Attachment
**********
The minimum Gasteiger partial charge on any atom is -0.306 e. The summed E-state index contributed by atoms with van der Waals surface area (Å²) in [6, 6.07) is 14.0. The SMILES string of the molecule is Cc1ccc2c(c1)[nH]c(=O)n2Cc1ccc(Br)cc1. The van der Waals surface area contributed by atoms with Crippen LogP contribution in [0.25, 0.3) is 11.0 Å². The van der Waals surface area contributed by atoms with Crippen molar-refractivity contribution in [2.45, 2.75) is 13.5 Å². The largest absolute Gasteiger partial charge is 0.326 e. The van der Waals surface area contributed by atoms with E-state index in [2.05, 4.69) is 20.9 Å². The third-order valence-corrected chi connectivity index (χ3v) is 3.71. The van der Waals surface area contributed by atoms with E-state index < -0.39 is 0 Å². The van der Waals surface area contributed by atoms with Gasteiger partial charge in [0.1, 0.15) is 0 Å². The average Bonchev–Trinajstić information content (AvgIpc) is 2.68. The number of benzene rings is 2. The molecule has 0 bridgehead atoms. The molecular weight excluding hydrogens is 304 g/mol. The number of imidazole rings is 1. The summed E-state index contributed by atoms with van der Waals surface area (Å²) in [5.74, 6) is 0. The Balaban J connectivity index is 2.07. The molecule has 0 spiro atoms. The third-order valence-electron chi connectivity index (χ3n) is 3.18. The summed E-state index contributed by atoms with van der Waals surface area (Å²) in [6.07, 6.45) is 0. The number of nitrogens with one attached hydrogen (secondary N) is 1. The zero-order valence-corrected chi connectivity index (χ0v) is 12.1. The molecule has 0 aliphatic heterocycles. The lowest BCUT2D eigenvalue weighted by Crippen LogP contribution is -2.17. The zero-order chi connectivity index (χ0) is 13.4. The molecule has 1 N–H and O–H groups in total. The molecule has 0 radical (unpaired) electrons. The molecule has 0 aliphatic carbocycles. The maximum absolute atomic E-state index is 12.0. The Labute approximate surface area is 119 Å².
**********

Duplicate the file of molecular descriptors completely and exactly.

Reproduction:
The minimum Gasteiger partial charge on any atom is -0.306 e. The summed E-state index contributed by atoms with van der Waals surface area (Å²) in [6, 6.07) is 14.0. The SMILES string of the molecule is Cc1ccc2c(c1)[nH]c(=O)n2Cc1ccc(Br)cc1. The van der Waals surface area contributed by atoms with Crippen LogP contribution in [0.25, 0.3) is 11.0 Å². The van der Waals surface area contributed by atoms with Crippen molar-refractivity contribution in [2.45, 2.75) is 13.5 Å². The largest absolute Gasteiger partial charge is 0.326 e. The van der Waals surface area contributed by atoms with E-state index in [2.05, 4.69) is 20.9 Å². The third-order valence-corrected chi connectivity index (χ3v) is 3.71. The van der Waals surface area contributed by atoms with E-state index < -0.39 is 0 Å². The van der Waals surface area contributed by atoms with Gasteiger partial charge in [0.1, 0.15) is 0 Å². The average Bonchev–Trinajstić information content (AvgIpc) is 2.68. The number of benzene rings is 2. The molecule has 0 bridgehead atoms. The molecular weight excluding hydrogens is 304 g/mol. The number of imidazole rings is 1. The summed E-state index contributed by atoms with van der Waals surface area (Å²) in [5.74, 6) is 0. The Balaban J connectivity index is 2.07. The molecule has 0 spiro atoms. The third-order valence-electron chi connectivity index (χ3n) is 3.18. The summed E-state index contributed by atoms with van der Waals surface area (Å²) in [6.07, 6.45) is 0. The number of nitrogens with one attached hydrogen (secondary N) is 1. The zero-order valence-corrected chi connectivity index (χ0v) is 12.1. The molecule has 0 aliphatic heterocycles. The lowest BCUT2D eigenvalue weighted by Crippen LogP contribution is -2.17. The zero-order chi connectivity index (χ0) is 13.4. The molecule has 1 N–H and O–H groups in total. The molecule has 0 radical (unpaired) electrons. The molecule has 0 aliphatic carbocycles. The maximum absolute atomic E-state index is 12.0. The Labute approximate surface area is 119 Å².